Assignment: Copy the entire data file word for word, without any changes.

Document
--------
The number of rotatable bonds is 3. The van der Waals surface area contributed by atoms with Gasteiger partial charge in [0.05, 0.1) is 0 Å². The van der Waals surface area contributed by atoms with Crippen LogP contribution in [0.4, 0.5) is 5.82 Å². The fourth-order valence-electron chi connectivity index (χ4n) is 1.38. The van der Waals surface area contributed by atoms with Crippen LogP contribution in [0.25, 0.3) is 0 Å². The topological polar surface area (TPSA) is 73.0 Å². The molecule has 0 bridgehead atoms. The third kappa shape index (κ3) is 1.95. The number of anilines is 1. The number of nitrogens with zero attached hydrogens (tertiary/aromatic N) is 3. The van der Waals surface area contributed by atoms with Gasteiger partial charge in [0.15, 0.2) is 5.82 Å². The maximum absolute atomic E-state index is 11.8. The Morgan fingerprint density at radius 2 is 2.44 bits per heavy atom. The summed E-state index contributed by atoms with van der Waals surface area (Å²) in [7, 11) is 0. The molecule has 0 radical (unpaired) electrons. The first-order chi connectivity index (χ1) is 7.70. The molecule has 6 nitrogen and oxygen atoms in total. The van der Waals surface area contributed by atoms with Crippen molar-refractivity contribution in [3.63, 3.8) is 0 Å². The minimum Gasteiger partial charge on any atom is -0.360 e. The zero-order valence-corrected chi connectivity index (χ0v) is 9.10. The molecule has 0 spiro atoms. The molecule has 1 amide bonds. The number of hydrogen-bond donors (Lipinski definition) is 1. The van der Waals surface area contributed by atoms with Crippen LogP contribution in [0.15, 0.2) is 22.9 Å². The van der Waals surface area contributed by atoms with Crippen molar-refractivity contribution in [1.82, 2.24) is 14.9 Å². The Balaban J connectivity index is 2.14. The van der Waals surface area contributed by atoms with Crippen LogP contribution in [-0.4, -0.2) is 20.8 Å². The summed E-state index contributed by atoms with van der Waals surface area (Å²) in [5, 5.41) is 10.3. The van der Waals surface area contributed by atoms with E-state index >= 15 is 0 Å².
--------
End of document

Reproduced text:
The number of rotatable bonds is 3. The van der Waals surface area contributed by atoms with Gasteiger partial charge in [0.05, 0.1) is 0 Å². The van der Waals surface area contributed by atoms with Crippen LogP contribution in [0.4, 0.5) is 5.82 Å². The fourth-order valence-electron chi connectivity index (χ4n) is 1.38. The van der Waals surface area contributed by atoms with Crippen LogP contribution in [0.25, 0.3) is 0 Å². The topological polar surface area (TPSA) is 73.0 Å². The molecule has 0 bridgehead atoms. The third kappa shape index (κ3) is 1.95. The number of anilines is 1. The number of nitrogens with zero attached hydrogens (tertiary/aromatic N) is 3. The van der Waals surface area contributed by atoms with Gasteiger partial charge in [0.15, 0.2) is 5.82 Å². The maximum absolute atomic E-state index is 11.8. The Morgan fingerprint density at radius 2 is 2.44 bits per heavy atom. The summed E-state index contributed by atoms with van der Waals surface area (Å²) in [7, 11) is 0. The molecule has 0 radical (unpaired) electrons. The first-order chi connectivity index (χ1) is 7.70. The molecule has 6 nitrogen and oxygen atoms in total. The van der Waals surface area contributed by atoms with Crippen molar-refractivity contribution in [3.63, 3.8) is 0 Å². The minimum Gasteiger partial charge on any atom is -0.360 e. The zero-order valence-corrected chi connectivity index (χ0v) is 9.10. The molecule has 0 spiro atoms. The molecule has 1 amide bonds. The number of hydrogen-bond donors (Lipinski definition) is 1. The van der Waals surface area contributed by atoms with Crippen LogP contribution in [0.15, 0.2) is 22.9 Å². The van der Waals surface area contributed by atoms with Crippen molar-refractivity contribution in [1.82, 2.24) is 14.9 Å². The Balaban J connectivity index is 2.14. The van der Waals surface area contributed by atoms with Crippen LogP contribution in [-0.4, -0.2) is 20.8 Å². The summed E-state index contributed by atoms with van der Waals surface area (Å²) in [5, 5.41) is 10.3. The van der Waals surface area contributed by atoms with E-state index >= 15 is 0 Å².